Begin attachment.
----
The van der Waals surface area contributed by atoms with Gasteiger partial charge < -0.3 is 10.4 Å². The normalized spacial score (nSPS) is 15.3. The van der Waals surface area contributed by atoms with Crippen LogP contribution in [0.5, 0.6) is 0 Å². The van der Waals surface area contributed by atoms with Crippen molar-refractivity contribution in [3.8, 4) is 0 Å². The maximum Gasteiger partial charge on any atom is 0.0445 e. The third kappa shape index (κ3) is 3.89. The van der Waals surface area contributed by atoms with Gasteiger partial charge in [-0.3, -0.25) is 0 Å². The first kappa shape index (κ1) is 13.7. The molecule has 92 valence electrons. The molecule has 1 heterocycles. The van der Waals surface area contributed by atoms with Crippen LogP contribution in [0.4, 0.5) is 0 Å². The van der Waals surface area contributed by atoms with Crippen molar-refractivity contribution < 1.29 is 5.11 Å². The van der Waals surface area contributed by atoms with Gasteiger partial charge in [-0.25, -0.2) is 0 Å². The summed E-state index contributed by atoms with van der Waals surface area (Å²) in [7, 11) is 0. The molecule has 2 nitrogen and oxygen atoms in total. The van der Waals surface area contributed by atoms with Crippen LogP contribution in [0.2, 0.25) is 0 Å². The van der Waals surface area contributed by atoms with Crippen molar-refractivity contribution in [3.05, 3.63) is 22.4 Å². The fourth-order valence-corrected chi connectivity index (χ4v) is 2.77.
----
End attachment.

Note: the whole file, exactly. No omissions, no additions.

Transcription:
The van der Waals surface area contributed by atoms with Gasteiger partial charge < -0.3 is 10.4 Å². The normalized spacial score (nSPS) is 15.3. The van der Waals surface area contributed by atoms with Crippen LogP contribution in [0.5, 0.6) is 0 Å². The van der Waals surface area contributed by atoms with Crippen molar-refractivity contribution in [3.8, 4) is 0 Å². The maximum Gasteiger partial charge on any atom is 0.0445 e. The third kappa shape index (κ3) is 3.89. The van der Waals surface area contributed by atoms with Gasteiger partial charge in [-0.3, -0.25) is 0 Å². The first kappa shape index (κ1) is 13.7. The molecule has 92 valence electrons. The molecule has 1 heterocycles. The van der Waals surface area contributed by atoms with Crippen LogP contribution in [0.4, 0.5) is 0 Å². The van der Waals surface area contributed by atoms with Crippen molar-refractivity contribution < 1.29 is 5.11 Å². The van der Waals surface area contributed by atoms with Gasteiger partial charge in [-0.25, -0.2) is 0 Å². The summed E-state index contributed by atoms with van der Waals surface area (Å²) in [7, 11) is 0. The molecule has 2 nitrogen and oxygen atoms in total. The van der Waals surface area contributed by atoms with Crippen LogP contribution in [0.2, 0.25) is 0 Å². The van der Waals surface area contributed by atoms with Crippen molar-refractivity contribution in [3.05, 3.63) is 22.4 Å². The fourth-order valence-corrected chi connectivity index (χ4v) is 2.77.